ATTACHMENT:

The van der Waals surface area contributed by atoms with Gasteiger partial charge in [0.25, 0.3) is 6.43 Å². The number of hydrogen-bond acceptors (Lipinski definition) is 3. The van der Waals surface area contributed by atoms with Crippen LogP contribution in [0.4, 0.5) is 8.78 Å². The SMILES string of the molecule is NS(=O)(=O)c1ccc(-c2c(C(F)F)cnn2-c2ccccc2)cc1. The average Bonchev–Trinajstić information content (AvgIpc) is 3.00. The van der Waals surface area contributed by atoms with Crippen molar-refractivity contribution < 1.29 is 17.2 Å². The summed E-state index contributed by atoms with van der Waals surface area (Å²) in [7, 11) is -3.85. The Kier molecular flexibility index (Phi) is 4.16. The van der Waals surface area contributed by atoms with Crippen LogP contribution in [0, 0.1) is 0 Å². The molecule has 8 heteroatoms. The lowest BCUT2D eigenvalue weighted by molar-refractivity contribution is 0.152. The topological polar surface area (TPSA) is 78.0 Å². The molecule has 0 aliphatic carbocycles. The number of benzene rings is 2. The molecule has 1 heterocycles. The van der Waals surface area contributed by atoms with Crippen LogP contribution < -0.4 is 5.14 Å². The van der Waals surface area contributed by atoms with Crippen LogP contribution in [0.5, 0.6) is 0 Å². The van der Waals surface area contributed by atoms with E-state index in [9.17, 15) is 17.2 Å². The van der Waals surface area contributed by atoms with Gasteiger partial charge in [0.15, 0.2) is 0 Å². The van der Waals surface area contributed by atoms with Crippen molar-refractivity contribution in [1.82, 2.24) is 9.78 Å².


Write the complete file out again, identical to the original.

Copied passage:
The van der Waals surface area contributed by atoms with Gasteiger partial charge in [0.25, 0.3) is 6.43 Å². The number of hydrogen-bond acceptors (Lipinski definition) is 3. The van der Waals surface area contributed by atoms with Crippen LogP contribution in [0.4, 0.5) is 8.78 Å². The SMILES string of the molecule is NS(=O)(=O)c1ccc(-c2c(C(F)F)cnn2-c2ccccc2)cc1. The average Bonchev–Trinajstić information content (AvgIpc) is 3.00. The van der Waals surface area contributed by atoms with Crippen molar-refractivity contribution < 1.29 is 17.2 Å². The summed E-state index contributed by atoms with van der Waals surface area (Å²) in [7, 11) is -3.85. The Kier molecular flexibility index (Phi) is 4.16. The van der Waals surface area contributed by atoms with Crippen LogP contribution in [0, 0.1) is 0 Å². The molecule has 8 heteroatoms. The lowest BCUT2D eigenvalue weighted by molar-refractivity contribution is 0.152. The topological polar surface area (TPSA) is 78.0 Å². The molecule has 0 aliphatic carbocycles. The number of benzene rings is 2. The molecule has 1 heterocycles. The van der Waals surface area contributed by atoms with Crippen LogP contribution < -0.4 is 5.14 Å². The van der Waals surface area contributed by atoms with Crippen LogP contribution in [0.5, 0.6) is 0 Å². The van der Waals surface area contributed by atoms with E-state index in [9.17, 15) is 17.2 Å². The van der Waals surface area contributed by atoms with Gasteiger partial charge in [0.15, 0.2) is 0 Å². The van der Waals surface area contributed by atoms with Crippen molar-refractivity contribution in [1.82, 2.24) is 9.78 Å².